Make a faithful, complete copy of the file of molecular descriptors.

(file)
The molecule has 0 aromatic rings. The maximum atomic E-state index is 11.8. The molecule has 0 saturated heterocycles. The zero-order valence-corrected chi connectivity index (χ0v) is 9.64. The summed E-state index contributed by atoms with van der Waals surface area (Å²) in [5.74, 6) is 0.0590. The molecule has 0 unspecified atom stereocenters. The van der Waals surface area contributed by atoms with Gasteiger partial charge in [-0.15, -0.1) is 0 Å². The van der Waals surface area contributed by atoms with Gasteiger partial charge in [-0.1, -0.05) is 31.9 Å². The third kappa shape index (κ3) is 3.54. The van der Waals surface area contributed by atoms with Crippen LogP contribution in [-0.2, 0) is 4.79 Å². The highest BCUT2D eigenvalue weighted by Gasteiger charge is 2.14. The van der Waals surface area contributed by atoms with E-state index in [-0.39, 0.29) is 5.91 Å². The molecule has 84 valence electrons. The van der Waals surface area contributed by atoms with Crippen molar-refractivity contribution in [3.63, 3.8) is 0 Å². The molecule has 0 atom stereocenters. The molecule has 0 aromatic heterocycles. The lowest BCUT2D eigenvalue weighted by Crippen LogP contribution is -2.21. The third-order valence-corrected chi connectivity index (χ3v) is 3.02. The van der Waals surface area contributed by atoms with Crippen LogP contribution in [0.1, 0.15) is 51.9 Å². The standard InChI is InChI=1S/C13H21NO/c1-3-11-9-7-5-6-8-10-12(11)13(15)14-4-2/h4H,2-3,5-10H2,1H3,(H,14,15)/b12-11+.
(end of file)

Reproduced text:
The molecule has 0 aromatic rings. The maximum atomic E-state index is 11.8. The molecule has 0 saturated heterocycles. The zero-order valence-corrected chi connectivity index (χ0v) is 9.64. The summed E-state index contributed by atoms with van der Waals surface area (Å²) in [5.74, 6) is 0.0590. The molecule has 0 unspecified atom stereocenters. The van der Waals surface area contributed by atoms with Gasteiger partial charge in [-0.15, -0.1) is 0 Å². The van der Waals surface area contributed by atoms with Gasteiger partial charge in [-0.1, -0.05) is 31.9 Å². The third kappa shape index (κ3) is 3.54. The van der Waals surface area contributed by atoms with Crippen LogP contribution in [-0.2, 0) is 4.79 Å². The highest BCUT2D eigenvalue weighted by Gasteiger charge is 2.14. The van der Waals surface area contributed by atoms with E-state index in [-0.39, 0.29) is 5.91 Å². The molecule has 84 valence electrons. The van der Waals surface area contributed by atoms with Crippen molar-refractivity contribution in [3.63, 3.8) is 0 Å². The molecule has 0 atom stereocenters. The molecule has 0 aromatic heterocycles. The lowest BCUT2D eigenvalue weighted by Crippen LogP contribution is -2.21. The third-order valence-corrected chi connectivity index (χ3v) is 3.02. The van der Waals surface area contributed by atoms with Crippen LogP contribution in [0.1, 0.15) is 51.9 Å². The standard InChI is InChI=1S/C13H21NO/c1-3-11-9-7-5-6-8-10-12(11)13(15)14-4-2/h4H,2-3,5-10H2,1H3,(H,14,15)/b12-11+.